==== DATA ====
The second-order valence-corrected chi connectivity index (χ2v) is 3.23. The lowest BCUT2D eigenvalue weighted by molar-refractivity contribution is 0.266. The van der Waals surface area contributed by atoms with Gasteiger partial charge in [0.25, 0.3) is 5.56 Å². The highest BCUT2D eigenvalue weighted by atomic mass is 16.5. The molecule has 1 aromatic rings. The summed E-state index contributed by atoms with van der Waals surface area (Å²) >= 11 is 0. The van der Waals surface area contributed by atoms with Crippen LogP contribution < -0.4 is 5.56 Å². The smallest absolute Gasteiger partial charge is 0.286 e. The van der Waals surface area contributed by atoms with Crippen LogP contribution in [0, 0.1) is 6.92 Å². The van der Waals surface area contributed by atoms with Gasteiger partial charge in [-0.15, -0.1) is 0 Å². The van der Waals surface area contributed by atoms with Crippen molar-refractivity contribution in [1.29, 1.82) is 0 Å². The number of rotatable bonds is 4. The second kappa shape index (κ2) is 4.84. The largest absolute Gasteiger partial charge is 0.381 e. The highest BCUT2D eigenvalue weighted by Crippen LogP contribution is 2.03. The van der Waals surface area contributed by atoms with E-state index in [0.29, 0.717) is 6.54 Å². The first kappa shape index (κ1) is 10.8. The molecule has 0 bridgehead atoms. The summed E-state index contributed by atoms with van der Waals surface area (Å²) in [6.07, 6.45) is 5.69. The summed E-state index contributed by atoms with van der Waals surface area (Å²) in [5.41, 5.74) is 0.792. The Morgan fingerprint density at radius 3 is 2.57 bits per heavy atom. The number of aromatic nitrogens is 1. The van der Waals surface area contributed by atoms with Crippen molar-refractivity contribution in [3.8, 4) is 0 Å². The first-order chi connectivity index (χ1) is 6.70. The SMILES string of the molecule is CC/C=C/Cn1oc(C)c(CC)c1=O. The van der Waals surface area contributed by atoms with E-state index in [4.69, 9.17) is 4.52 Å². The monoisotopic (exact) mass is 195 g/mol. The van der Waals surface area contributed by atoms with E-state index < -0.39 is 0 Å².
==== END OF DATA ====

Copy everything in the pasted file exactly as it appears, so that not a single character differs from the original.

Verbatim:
The second-order valence-corrected chi connectivity index (χ2v) is 3.23. The lowest BCUT2D eigenvalue weighted by molar-refractivity contribution is 0.266. The van der Waals surface area contributed by atoms with Gasteiger partial charge in [0.25, 0.3) is 5.56 Å². The highest BCUT2D eigenvalue weighted by atomic mass is 16.5. The molecule has 1 aromatic rings. The summed E-state index contributed by atoms with van der Waals surface area (Å²) >= 11 is 0. The van der Waals surface area contributed by atoms with Crippen LogP contribution < -0.4 is 5.56 Å². The smallest absolute Gasteiger partial charge is 0.286 e. The van der Waals surface area contributed by atoms with Crippen LogP contribution in [0, 0.1) is 6.92 Å². The van der Waals surface area contributed by atoms with Gasteiger partial charge in [-0.15, -0.1) is 0 Å². The van der Waals surface area contributed by atoms with Crippen molar-refractivity contribution in [1.29, 1.82) is 0 Å². The number of rotatable bonds is 4. The second kappa shape index (κ2) is 4.84. The largest absolute Gasteiger partial charge is 0.381 e. The highest BCUT2D eigenvalue weighted by Crippen LogP contribution is 2.03. The van der Waals surface area contributed by atoms with E-state index in [0.29, 0.717) is 6.54 Å². The first kappa shape index (κ1) is 10.8. The molecule has 0 bridgehead atoms. The summed E-state index contributed by atoms with van der Waals surface area (Å²) in [6.07, 6.45) is 5.69. The summed E-state index contributed by atoms with van der Waals surface area (Å²) in [5.41, 5.74) is 0.792. The Morgan fingerprint density at radius 3 is 2.57 bits per heavy atom. The number of aromatic nitrogens is 1. The van der Waals surface area contributed by atoms with Crippen molar-refractivity contribution in [3.8, 4) is 0 Å². The first-order chi connectivity index (χ1) is 6.70. The SMILES string of the molecule is CC/C=C/Cn1oc(C)c(CC)c1=O. The van der Waals surface area contributed by atoms with E-state index in [4.69, 9.17) is 4.52 Å². The monoisotopic (exact) mass is 195 g/mol. The van der Waals surface area contributed by atoms with E-state index < -0.39 is 0 Å².